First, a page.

Archives For Cancer

The website J.C. Ryle Quotes shares the following from a tract Ryle wrote entitled “Christ in the Sick Room”.

Sickness is meant…

1. To make us think–to remind us that we have a soul as well as a body–an immortal soul–a soul that will live forever in happiness or in misery–and that if this soul is not saved we had better never have been born.

2. To teach us that there is a world beyond the grave–and that the world we now live in is only a training-place for another dwelling, where there will be no decay, no sorrow, no tears, no misery, and no sin.

3. To make us look at our past lives honestly, fairly, and conscientiously. Am I ready for my great change if I should not get better? Do I repent truly of my sins? Are my sins forgiven and washed away in Christ’s blood? Am I prepared to meet God?

4. To make us see the emptiness of the world and its utter inability to satisfy the highest and deepest needs of the soul.

5. To send us to our Bibles. That blessed Book, in the days of health, is too often left on the shelf, becomes the safest place in which to put a bank-note, and is never opened from January to December. But sickness often brings it down from the shelf and throws new light on its pages.

6. To make us pray. Too many, I fear, never pray at all, or they only rattle over a few hurried words morning and evening without thinking what they do. But prayer often becomes a reality when the valley of the shadow of death is in sight.

7. To make us repent and break off our sins. If we will not hear the voice of mercies, God sometimes makes us “hear the rod.”

8. To draw us to Christ. Naturally we do not see the full value of that blessed Savior. We secretly imagine that our prayers, good deeds, and sacrament-receiving will save our souls. But when flesh begins to fail, the absolute necessity of a Redeemer, a Mediator, and an Advocate with the Father, stands out before men’s eyes like fire, and makes them understand those words, “Simply to Your cross I cling,” as they never did before. Sickness has done this for many–they have found Christ in the sick room.

9. To make us feeling and sympathizing towards others. By nature we are all far below our blessed Master’s example, who had not only a hand to help all, but a heart to feel for all. None, I suspect, are so unable to sympathize as those who have never had trouble themselves–and none are so able to feel as those who have drunk most deeply the cup of pain and sorrow.

Summary: Beware of fretting, murmuring, complaining, and giving way to an impatient spirit. Regard your sickness as a blessing in disguise – a good and not an evil – a friend and not an enemy. No doubt we should all prefer to learn spiritual lessons in the school of ease and not under the rod. But rest assured that God knows better than we do how to teach us. The light of the last day will show you that there was a meaning and a “need be” in all your bodily ailments. The lessons that we learn on a sick-bed, when we are shut out from the world, are often lessons which we should never learn elsewhere.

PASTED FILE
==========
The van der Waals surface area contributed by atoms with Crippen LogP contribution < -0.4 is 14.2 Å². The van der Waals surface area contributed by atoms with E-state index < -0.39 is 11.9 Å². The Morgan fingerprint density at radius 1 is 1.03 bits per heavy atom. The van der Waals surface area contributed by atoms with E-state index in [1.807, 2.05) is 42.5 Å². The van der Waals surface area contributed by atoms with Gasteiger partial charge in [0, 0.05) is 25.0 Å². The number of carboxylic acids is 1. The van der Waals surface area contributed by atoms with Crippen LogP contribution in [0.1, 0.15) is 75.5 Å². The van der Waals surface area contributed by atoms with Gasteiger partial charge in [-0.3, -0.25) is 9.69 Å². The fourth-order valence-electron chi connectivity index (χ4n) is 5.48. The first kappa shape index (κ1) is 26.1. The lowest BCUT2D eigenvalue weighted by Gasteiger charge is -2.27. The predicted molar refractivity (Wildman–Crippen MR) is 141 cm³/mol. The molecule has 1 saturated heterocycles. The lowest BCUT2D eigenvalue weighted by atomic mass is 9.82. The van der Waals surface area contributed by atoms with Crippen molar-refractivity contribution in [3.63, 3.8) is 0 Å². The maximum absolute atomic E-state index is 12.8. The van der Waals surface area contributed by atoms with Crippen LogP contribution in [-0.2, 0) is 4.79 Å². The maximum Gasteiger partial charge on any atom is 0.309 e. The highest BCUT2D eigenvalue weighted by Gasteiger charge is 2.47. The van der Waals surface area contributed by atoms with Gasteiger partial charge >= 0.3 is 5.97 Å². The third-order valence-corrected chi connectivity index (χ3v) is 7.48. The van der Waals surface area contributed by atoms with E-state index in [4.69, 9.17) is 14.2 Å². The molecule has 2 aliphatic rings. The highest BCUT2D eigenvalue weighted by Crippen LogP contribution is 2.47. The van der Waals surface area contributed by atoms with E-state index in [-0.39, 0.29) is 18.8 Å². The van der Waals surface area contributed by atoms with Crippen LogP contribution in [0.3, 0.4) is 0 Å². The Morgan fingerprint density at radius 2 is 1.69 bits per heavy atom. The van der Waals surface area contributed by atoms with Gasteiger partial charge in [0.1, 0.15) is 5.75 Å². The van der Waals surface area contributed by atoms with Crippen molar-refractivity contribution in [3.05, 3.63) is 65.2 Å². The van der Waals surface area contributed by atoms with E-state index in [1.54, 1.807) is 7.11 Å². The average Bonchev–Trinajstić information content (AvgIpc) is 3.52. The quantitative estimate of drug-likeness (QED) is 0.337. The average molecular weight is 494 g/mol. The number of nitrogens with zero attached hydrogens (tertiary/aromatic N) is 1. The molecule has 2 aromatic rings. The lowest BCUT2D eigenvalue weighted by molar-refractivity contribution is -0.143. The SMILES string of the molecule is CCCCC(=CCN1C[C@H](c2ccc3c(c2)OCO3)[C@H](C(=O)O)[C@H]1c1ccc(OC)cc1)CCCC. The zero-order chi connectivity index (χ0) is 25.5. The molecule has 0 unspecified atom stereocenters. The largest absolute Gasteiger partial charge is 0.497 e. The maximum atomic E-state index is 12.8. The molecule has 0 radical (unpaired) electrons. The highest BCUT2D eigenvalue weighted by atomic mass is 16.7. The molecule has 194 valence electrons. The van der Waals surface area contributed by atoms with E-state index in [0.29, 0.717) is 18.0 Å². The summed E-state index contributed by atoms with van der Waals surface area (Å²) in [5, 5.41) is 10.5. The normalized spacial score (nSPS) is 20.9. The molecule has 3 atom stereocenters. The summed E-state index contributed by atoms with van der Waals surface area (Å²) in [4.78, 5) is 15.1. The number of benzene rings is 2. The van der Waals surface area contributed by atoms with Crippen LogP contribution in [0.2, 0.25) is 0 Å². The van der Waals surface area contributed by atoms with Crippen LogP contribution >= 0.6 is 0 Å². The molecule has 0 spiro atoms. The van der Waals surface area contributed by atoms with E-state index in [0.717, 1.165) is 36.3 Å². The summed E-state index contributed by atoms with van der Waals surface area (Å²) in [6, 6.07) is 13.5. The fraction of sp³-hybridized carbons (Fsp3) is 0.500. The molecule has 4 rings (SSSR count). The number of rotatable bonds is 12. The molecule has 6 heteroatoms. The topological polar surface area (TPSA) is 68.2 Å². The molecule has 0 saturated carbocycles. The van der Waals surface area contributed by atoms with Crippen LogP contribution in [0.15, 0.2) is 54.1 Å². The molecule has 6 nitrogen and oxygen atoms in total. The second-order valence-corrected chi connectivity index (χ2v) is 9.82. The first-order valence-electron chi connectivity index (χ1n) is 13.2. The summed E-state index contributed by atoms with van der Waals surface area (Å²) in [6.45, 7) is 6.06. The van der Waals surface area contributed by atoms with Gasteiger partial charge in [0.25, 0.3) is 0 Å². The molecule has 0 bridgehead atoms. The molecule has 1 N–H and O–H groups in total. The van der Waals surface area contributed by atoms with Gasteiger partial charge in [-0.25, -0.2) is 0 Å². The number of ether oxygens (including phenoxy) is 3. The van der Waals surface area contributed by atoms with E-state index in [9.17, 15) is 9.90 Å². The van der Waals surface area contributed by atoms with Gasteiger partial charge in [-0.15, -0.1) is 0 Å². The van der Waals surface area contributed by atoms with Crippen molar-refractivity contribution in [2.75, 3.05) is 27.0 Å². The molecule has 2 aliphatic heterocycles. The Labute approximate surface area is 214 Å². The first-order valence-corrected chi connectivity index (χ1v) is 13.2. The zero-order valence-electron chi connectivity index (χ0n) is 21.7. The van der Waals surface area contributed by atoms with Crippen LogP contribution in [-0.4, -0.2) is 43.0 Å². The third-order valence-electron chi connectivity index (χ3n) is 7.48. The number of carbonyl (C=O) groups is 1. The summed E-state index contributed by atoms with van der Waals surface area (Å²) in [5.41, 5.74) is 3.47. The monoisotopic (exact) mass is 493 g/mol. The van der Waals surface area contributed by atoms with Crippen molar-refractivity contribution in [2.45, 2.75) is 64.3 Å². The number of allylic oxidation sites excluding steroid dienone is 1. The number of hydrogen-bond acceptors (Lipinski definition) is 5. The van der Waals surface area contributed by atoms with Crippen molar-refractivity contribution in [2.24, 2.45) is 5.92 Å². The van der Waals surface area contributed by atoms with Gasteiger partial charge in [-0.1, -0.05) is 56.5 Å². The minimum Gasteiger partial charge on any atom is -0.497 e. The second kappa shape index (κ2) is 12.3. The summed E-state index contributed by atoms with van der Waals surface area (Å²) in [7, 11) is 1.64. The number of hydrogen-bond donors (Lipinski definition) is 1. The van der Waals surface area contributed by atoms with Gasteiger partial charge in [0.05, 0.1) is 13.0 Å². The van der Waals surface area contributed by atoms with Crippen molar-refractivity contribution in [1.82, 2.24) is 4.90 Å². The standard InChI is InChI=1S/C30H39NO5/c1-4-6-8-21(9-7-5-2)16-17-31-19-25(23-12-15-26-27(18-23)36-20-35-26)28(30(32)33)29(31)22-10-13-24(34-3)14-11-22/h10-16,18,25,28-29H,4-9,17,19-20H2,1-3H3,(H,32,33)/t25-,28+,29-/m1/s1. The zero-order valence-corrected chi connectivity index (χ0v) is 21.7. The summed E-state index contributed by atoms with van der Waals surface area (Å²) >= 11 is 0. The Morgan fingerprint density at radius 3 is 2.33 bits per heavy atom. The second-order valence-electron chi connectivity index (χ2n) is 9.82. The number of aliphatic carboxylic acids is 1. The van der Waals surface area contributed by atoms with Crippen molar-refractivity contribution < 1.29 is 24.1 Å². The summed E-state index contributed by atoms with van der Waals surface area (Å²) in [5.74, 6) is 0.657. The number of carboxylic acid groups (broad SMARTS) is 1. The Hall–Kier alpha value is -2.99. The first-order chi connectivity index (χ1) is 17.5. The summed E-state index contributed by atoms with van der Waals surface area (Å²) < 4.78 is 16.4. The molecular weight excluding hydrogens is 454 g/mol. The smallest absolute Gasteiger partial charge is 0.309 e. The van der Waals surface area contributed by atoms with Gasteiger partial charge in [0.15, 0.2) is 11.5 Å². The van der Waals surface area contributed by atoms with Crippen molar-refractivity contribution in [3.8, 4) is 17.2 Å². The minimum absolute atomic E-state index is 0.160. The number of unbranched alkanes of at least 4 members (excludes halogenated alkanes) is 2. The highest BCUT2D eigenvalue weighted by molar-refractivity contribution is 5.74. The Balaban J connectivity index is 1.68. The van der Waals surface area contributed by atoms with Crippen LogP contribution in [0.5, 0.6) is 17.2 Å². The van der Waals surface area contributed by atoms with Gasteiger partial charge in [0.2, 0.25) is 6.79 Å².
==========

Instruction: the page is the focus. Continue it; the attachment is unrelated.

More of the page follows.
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My Parents

jordantmoody —  March 6, 2012 — 9 Comments

Pray for my parents please. Especially my Dad. He was supposed to start his chemotherapy to treat his new diagnosis of bone marrow cancer last monday. However, the doctors were nervous about some of his kidney function numbers and therefore did not want to start chemo right away. They rescheduled chemo to start today (monday) but than again they thought his blood numbers and kidney functions were just not good so they postponed it today and called him to an appointment tomorrow to meet with the main doctors at Dartmouth Medical Center. So pray for some answers and for the appointment today and so we can just get going on treating his cancer.

Update: 3/7/12

The doctors at Darmouth Medical Center think that there is a blockage from one of the veins going into his new kidney caused partially from one of the stitches made in the last kidney transplant surgery. This is actually “good news” because they can now do another surgery to go in and place a stint into his vein and speed up the blood flow in and out of the kidney which should solve a lot of the high kidney and blood pressure numbers.

Pray for his surgery coming up either tomorrow or the next day. (Thursday or Friday)

 

Update 3/9/12

“Today was a long day of waiting. Anyone who has spent much time in a hospital knows what that’s like. The doctor didn’t come by until 4:00 to talk with us about the biopsy results, and after our meeting with him, we understand why. He did have the results by noon, but spent much of the afternoon formulating a complex treatment plan. So I’ll try to convey to you the condensed version of what we learned.

The diagnosis? Moody’s Disease. Really. That’s what the doctor is calling it, not to be funny, he said, but because whatever Kevin has doesn’t fit neatly into any identifiable category…yet. It may be years before it gets an official name, but the symptoms are treatable, and they’re going after it on 3 different levels.” Basically he will be doing plasma exchange, chemotherapy, and megasteroids all at the same time for several weeks and will as of today be in the hospital for at least 2 weeks.

So if you could all just pray the 3 different treatments go according to plan. Praise God for the information we were able to learn from the great doctors but pray that they will continue to know what to do with him.